2. For regular bookmarks I have made a local HTML file and use it as my homepage. That way it appears in all browsers!

    Opera has so many features that when I use Firefox, I’m lost without them. For instance, being able to right-click and insert form data. Being able to delete all your browser history and cache, but retain passwords. Firefox loses those too. Notes, like the man says, are a real benefit to have. I use them for bulletin board code and HTML code by storing commonly-used tags. Then all I have to do is right-click to insert them in comments fields on websites.

  3. O

     /  2004-11-29

    Great article on Opera Vs. Firefox by Opera Watch

  4. Suddenly, I just remembered why I’m using Firefox… My scrolling whell doesen’t work under Opera. May sound strange, but it’s quite annoying. When testing under Opera, my hair turns gray when I’m not able to scroll with my mouse.

  5. Martin: I presume you’re using a Logitech mouse of some sort, then?
    If that is the case: You’ll have to change your settings so that the mouse driver uses “MS Compatible” scrolling, and if you want anchored scrolling when you press the middle button, you have to set the middle button to act as a middle button, instead of using Logitechs proprietary scrolling function.

  6. I have a Logitech mouse which works like a hot, steaming dream in Opera.

  7. Actually, I’m using a Microsoft-mouse. There’s no driver with the mouse, so I don’t seem to find a proper solution for my problem. The mouse acts as you describe in Firefox and other applications, but not in Opera. Sounds strange, but that’s how it is.
    The mouse:
    http://komplett.no/k/ki.asp?sku=302894&cks=PRL

  8. Chris Hester says:
    bq. Being able to delete all your browser history and cache, but retain passwords. Firefox loses those too.
    I’m perfectly able to delete browser history and cache in Firefox, without deleting passwords. Tools -> Options -> Privacy gives you the opportunity to choose wheter you will delete all kinds of history or just some.

  9. I use the “Clear all information stored while browsing” button in Firefox. But this deletes my saved form usernames and passwords. Whereas in Opera, they are handled by the Magic Wand, while Delete Private Data removes everything else in one go. That’s why I prefer Opera here – you can untick each option to choose exactly what it deletes, but with Firefox there’s just one button. When I press it, it says “This will remove ALL your browsing history, cache, the list of recently downloaded files, all saved form information and searches, all cookies and saved passwords!”. So you cannot pick and choose which data you want deleting, unlike Opera.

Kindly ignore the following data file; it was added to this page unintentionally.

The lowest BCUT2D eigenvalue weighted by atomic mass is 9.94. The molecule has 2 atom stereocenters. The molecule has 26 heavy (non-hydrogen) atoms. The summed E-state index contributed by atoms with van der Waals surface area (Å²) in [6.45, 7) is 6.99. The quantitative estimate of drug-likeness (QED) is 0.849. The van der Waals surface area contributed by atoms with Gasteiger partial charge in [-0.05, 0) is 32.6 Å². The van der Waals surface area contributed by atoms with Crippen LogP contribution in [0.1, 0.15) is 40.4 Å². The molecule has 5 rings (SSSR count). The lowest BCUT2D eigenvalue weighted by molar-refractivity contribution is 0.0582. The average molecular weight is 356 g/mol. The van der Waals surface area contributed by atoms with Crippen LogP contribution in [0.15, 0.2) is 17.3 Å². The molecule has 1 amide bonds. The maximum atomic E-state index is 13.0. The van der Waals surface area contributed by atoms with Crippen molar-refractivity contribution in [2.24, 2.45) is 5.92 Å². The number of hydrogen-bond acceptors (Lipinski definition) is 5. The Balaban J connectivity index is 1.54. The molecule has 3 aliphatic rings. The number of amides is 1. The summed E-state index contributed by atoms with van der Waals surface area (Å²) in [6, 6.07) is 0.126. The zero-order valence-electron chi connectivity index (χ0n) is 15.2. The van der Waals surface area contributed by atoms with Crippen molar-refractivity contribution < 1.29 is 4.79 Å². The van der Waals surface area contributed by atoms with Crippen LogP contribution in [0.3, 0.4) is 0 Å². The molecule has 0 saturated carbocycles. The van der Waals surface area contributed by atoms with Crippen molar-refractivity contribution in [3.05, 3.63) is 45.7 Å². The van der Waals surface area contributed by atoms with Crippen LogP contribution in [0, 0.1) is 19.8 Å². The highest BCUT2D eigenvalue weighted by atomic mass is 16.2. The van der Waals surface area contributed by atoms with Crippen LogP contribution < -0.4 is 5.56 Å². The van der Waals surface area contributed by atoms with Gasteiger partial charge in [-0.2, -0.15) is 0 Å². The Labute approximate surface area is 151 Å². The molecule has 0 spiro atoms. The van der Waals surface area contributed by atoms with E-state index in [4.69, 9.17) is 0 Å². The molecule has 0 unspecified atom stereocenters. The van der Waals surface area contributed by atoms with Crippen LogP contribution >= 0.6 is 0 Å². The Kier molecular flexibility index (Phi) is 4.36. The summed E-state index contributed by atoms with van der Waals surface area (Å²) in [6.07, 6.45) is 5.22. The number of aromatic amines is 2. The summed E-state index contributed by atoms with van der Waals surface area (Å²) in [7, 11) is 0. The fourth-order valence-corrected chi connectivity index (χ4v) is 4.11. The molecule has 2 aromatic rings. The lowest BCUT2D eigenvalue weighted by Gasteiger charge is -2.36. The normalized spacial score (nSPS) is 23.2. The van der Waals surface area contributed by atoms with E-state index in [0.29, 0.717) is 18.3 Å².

10. You can’t seriously use that as an argument why Opera is better than Firefox, when it’s you that ignore to use the buttons for the different kinds of deleting. They’re there, there’s no problem using them and it only takes you one second!

  11. Kenneth: No, it doesn’t take “One second.” Let’s imagine that you regularily clear the following:
    * History of typed-in addresses
    * History of visited addresses
    * Temporary (session) cookies)
    * Password protected pages (from disk cache)
    The first time you want to do this in Opera, it’s a seven-click operation:
    * Two clicks: Tools → Delete Private Data
    * Four clicks: Once for eachoption
    * One click: Delete
    The next time you do this in Opera, four clicks are eliminated, since the checkbox state is remembered – making it a three-click operation.
    In Firefox, you need to do the following:
    * Three clicks Tools → Options → Privacy (Two if the last option you visited was Privacy)
    * One click: Clear History
    * One click: Ok
    * One click: _Quit Firefox_ – there is no option to clear session data
    * One click: _Reopen Firefox_ (best-case scenario)
    * N clicks to reopen the pages you were visiting
    There is no “Repeat-action”-bonus in Firefox, meaning that there is a minimum of seven clicks, one including a reload of the applicationm.
    The restart is neccessary because Firefox doesn’t have an option to clear session cookies only. Starting Firefox on my system takes around four seconds.
    Besides, after having done this, you’ve still not reached your goal: You still haven’t deleted the password-protected pages from the disk cache.

  12. Firefox does not have Notes. These help enormously when pasting HTML and BBCode into comments forms. Or copying text from a page to work on later. (The note can take you straight back to the page too!)

    In Firefox I have to manually type in my name and email address and website for comments, but in Opera, I can right-click and insert them as ready-saved personal data fields. (Also many more like address and telephone number.) If I choose to save the username and password in Firefox, the Clear All button deletes them, but Opera does not.